PhysioNet/CinC Challenge 2009: Test Sets

This database holds the records used in the PhysioNet/CinC Challenge 2009. See the page for more details.

Please cite the standard citation for PhysioNet when referencing this material:

Goldberger AL, Amaral LAN, Glass L, Hausdorff JM, Ivanov PCh, Mark RG, Mietus JE, Moody GB, Peng C-K, Stanley HE. PhysioBank, PhysioToolkit, and PhysioNet: Components of a New Research Resource for Complex Physiologic Signals. Circulation 101(23):e215-e220 [Circulation Electronic Pages;]; 2000 (June 13).

Test sets for each of the two events are available here.

Test set A, for event 1, consists of 10 sets of records. Five of these were followed (within 1 hour) by an acute hypotensive episode (AHE); five were not. The challenge is to determine which records are in the first group.

Test set B, for event 2, consists of 40 sets of records. Between 10 and 16 of these were followed (within 1 hour) by an acute hypotensive episode (AHE); the others were not. As for the event 1, the challenge is to determine which records are in the first group.

In each case, the original data from which these records have been prepared has been divided into three segments, designated a, b, and c. The "b" segments are exactly 10 hours long in each case, and the challenge concerns what happens during the hour following the end of segment b. The "a" segments contain all of the available data recorded prior to segment b; these segments are of varying lengths. The "c" segments contain all of the available data following segment b; these segments are also of varying lengths.

Each segment consists of three types of data: a waveform record, containing up to 8 simultaneous signals sampled at 125 Hz, including at least an ABP signal and an ECG signal; a numerics record (with a record name ending in n, containing 10 to 20 time series of vital sign measurements, sampled once per second, including at least the mean, systolic, and diastolic ABP, and the heart rate (HR); and a clinical record (with a record name ending in c), containing information collected in the hospital from observations and laboratory tests as well as information about medications.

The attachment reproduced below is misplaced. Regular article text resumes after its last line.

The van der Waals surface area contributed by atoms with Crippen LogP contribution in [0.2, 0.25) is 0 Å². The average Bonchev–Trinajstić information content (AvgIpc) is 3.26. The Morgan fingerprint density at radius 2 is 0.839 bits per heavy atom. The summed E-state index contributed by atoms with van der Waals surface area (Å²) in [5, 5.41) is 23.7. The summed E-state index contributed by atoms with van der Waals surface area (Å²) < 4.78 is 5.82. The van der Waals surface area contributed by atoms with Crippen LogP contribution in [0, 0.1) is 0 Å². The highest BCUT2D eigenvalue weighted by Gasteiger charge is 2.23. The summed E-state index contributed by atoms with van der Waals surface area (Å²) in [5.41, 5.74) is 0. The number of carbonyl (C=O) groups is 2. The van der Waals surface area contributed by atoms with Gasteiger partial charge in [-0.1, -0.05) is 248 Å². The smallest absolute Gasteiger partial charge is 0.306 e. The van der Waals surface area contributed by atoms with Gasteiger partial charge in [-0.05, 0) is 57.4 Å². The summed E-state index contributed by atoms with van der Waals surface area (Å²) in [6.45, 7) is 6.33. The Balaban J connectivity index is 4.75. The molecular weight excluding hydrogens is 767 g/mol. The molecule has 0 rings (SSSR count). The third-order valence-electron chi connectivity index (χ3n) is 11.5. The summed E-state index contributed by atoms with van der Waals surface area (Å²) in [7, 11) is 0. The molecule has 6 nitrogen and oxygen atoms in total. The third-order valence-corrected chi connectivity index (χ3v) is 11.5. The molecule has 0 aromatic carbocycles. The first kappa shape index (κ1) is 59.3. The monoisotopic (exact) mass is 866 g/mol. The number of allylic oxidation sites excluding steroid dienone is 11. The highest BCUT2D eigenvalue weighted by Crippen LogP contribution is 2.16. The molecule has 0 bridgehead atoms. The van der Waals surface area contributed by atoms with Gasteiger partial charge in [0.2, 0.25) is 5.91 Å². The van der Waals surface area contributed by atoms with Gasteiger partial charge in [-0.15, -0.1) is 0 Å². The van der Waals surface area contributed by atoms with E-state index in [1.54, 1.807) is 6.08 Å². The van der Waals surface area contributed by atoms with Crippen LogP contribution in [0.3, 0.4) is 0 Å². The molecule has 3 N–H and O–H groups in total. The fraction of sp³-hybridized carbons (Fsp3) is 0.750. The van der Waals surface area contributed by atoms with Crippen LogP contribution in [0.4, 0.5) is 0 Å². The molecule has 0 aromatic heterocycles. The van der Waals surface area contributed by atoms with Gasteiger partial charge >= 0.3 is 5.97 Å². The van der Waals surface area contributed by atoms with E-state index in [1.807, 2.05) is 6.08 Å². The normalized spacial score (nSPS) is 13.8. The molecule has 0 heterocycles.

For example, the first record set in test set A is designated as 101. It consists of the following records, all within the test-set-a subdirectory of this page:

TypeSegment aSegment bSegment c

The records for the "a" and "b" segments were available for use during the Challenge, but those for the "c" segments were posted following the conclusion of the Challenge at the beginning of September 2009. Note that no clinical information is available during the "b" segment of record 214 in test set B.

You may explore any of the available records using the PhysioBank ATM (select the appropriate Challenge 2009 test set in the Database menu to begin).

If you wish to try the challenge problem, depending on the strategy you wish to pursue, it may be sufficient to study the "b" segments. If you wish to download these data, tarballs of the "b" segments of test set A (367 MB) and the "b" segments of test set B (1.4 GB) are available; see this note for information about unpacking tarballs. In addition, a tarball of the clinical data for the "a" and "b" segments of both test sets (12 MB) is also available; these data are not included in the other two tarballs.

For additional information, see the Challenge 2009 home page.

About waveforms: It is typical for the set of available waveforms to change during these records, since the choice of monitored waveforms reflects changing clinical needs. More than 8 waveforms are often available in these records; the limit of 8 simultaneous waveforms refers only to the largest subset that is available at any given time. At least one ECG signal is almost always available (except when the monitor is disconnected completely), and these records have generally been chosen from those for which the ABP signal is continuous or nearly so.

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Updated Tuesday, 5 April 2016 at 17:28 EDT

PhysioNet is supported by the National Institute of General Medical Sciences (NIGMS) and the National Institute of Biomedical Imaging and Bioengineering (NIBIB) under NIH grant number 2R01GM104987-09.